Sorry, this post may be a little darker than normal since one of the obligatory things to do in Phnom Penh is to visit the Killing Fields and S-21 Genocide Museum. That is right after you figure out how to pronounce Phnom Penh (Fom Pen?, Pfffnom Pee-hn? Phom Peh?).

There is plenty of info out there on the atrocities that occurred here, but I wanted this post to focus on how astounded Jas and I have been on how well they have been able to bounce back from what was a complete breakdown of society, family, religion and politics only a couple decades ago.

It was not that long ago and nearly everyone we met was there or had grown up through it.

Our first couple days in Phnom Penh we spent in the city and were amazed sheer difference between Cambodia and their neighbouring countries. Things just appeared to be developing rapidly - the quality of the streets, the newly developed skyscrapers, the number of businesses coming to town, the large number of high quality cars on the road, the freedom of the press and speech.

imageSure, having spoken with some of the expats and locals I know its not perfect - but definitely the progress was more impressive than most places we have been.

One of the first places we visited was the National Museum which was a very well constructed and maintained Khmer building. In some of the less ‘free’ places we have visited I have always enjoyed museums where they try to rewrite history with their own story. None of that in Cambodia though, this was a very factual and well presented museum.

imageThey also had a strong focus on the conservation and restoration of their history.

imageAfter this we visited the Tuol Sleng prison and learnt more about what had happened here. It is a very dark place. When we were there we even had the opportunity to meet both of the two remaining survivors of the prison (both well into old age now). After the tens of thousands that died here, these two were incredibly lucky to survive and only managed to do so since they had skills the regime needed.

imageThe first was a painter who survived painting portraits of Pol Pot. We had an opportunity to sit down with him and hear his story and ask him questions about his time there. The thing that struck me most is his drive and enthusiasm for getting his story out there - he was just so determined that people knew what had happened here. It was seriously inspiring after the torture he went though that he was able to come in day after day with a drive to tell people his story. Talking to a survivor can be daunting and you don’t know what to say - so ‘question time’ was a big contrast between this guy eager to share his story and the tourists that have no idea what to ask a survivor of such a horrible place. In the end his drive broke through and the conversation opened up - he really is a top bloke and just wants people to know.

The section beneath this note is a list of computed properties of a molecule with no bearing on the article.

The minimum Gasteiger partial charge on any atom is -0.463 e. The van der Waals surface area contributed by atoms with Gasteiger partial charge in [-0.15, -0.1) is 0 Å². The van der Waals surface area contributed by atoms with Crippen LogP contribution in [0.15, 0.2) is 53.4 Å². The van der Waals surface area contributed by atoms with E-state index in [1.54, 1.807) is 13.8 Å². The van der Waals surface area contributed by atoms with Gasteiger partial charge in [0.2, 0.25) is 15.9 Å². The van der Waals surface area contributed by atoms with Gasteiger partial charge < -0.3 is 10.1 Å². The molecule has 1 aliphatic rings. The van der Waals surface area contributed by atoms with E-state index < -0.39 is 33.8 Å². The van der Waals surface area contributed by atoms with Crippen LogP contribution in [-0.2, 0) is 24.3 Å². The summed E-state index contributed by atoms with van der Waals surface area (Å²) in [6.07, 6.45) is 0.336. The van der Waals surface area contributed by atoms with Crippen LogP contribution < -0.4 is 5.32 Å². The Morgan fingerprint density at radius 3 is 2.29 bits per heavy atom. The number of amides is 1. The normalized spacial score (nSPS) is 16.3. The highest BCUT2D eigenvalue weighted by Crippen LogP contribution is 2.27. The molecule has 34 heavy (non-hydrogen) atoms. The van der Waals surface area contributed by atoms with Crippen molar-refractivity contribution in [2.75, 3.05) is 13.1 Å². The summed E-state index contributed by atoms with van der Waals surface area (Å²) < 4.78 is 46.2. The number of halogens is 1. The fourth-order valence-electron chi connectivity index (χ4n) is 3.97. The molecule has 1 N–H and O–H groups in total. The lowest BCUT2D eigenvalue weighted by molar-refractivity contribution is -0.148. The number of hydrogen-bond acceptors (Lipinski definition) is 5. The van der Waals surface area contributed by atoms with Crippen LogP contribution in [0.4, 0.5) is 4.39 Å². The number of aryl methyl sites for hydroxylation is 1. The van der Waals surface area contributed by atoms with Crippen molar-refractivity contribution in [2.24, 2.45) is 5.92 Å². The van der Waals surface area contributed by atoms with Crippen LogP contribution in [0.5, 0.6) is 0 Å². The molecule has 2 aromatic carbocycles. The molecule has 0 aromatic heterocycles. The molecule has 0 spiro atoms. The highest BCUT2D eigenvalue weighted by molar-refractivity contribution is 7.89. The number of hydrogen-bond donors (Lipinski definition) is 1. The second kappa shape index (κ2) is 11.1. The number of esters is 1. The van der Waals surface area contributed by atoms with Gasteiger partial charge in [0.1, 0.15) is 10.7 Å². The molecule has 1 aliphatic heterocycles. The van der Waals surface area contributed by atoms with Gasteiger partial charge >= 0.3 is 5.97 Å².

I even got his business card.

imageWe didn’t spend much time with the other survivor since we were getting a little overwhelmed and had to go. The next day we went on to the Killing Fields and took the tour out there. Also a bleak place but the audio tour does an excellent job explaining what had happened.

One thing that I noticed was on our way out to the fields. This was our first time on the outer of Phnom Penh and while we were really impressed at how well developed the city was, getting to the outskirts we saw that the city is still very much under construction with unfinished roads, abandoned buildings and so much dust. It reminds you that not too long ago this city was completely abandoned and just how far they have been able to restore it.

If you have travelled though Asia and developing countries, you may be familiar with the casual corruption that can exist in the government. Without a doubt I see corruption being the number one factor holding back developing countries. But Cambodia has been different, after their complete collapse they have been able to rebuild a new and how well they have been able to progress.